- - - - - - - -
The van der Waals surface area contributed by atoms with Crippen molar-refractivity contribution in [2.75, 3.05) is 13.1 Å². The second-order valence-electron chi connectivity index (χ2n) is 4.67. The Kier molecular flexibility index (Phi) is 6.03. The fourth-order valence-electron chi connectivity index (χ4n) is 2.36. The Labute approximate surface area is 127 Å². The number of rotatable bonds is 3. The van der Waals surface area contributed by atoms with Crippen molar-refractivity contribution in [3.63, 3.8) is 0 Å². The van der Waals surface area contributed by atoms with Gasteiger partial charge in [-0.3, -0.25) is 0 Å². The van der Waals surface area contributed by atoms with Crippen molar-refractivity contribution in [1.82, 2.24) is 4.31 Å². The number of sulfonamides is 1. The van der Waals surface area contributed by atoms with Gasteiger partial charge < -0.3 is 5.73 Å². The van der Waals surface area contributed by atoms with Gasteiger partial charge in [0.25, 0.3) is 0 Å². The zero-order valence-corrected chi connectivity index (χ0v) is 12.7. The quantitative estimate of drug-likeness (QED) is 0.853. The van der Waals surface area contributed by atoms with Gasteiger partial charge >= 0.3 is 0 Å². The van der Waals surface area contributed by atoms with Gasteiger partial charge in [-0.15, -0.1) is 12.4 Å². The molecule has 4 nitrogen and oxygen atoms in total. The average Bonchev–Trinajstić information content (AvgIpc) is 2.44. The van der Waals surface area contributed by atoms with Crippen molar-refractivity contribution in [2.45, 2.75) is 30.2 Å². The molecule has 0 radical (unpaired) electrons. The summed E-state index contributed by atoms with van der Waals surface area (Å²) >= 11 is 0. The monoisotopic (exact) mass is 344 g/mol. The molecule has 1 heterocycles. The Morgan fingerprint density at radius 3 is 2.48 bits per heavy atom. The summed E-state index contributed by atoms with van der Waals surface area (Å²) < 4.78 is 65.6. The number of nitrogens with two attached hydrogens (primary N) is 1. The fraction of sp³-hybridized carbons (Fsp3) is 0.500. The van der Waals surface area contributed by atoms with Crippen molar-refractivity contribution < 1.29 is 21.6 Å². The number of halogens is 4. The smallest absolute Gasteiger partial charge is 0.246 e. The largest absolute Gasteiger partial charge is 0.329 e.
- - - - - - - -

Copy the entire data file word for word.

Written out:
The van der Waals surface area contributed by atoms with Crippen molar-refractivity contribution in [2.75, 3.05) is 13.1 Å². The second-order valence-electron chi connectivity index (χ2n) is 4.67. The Kier molecular flexibility index (Phi) is 6.03. The fourth-order valence-electron chi connectivity index (χ4n) is 2.36. The Labute approximate surface area is 127 Å². The number of rotatable bonds is 3. The van der Waals surface area contributed by atoms with Crippen molar-refractivity contribution in [3.63, 3.8) is 0 Å². The van der Waals surface area contributed by atoms with Gasteiger partial charge in [-0.3, -0.25) is 0 Å². The van der Waals surface area contributed by atoms with Crippen molar-refractivity contribution in [1.82, 2.24) is 4.31 Å². The number of sulfonamides is 1. The van der Waals surface area contributed by atoms with Gasteiger partial charge < -0.3 is 5.73 Å². The van der Waals surface area contributed by atoms with Gasteiger partial charge in [0.25, 0.3) is 0 Å². The zero-order valence-corrected chi connectivity index (χ0v) is 12.7. The quantitative estimate of drug-likeness (QED) is 0.853. The van der Waals surface area contributed by atoms with Gasteiger partial charge >= 0.3 is 0 Å². The van der Waals surface area contributed by atoms with Gasteiger partial charge in [-0.15, -0.1) is 12.4 Å². The molecule has 4 nitrogen and oxygen atoms in total. The average Bonchev–Trinajstić information content (AvgIpc) is 2.44. The van der Waals surface area contributed by atoms with Crippen molar-refractivity contribution in [2.45, 2.75) is 30.2 Å². The molecule has 0 radical (unpaired) electrons. The summed E-state index contributed by atoms with van der Waals surface area (Å²) >= 11 is 0. The monoisotopic (exact) mass is 344 g/mol. The molecule has 1 heterocycles. The Morgan fingerprint density at radius 3 is 2.48 bits per heavy atom. The summed E-state index contributed by atoms with van der Waals surface area (Å²) < 4.78 is 65.6. The number of nitrogens with two attached hydrogens (primary N) is 1. The fraction of sp³-hybridized carbons (Fsp3) is 0.500. The van der Waals surface area contributed by atoms with Crippen molar-refractivity contribution < 1.29 is 21.6 Å². The number of halogens is 4. The smallest absolute Gasteiger partial charge is 0.246 e. The largest absolute Gasteiger partial charge is 0.329 e.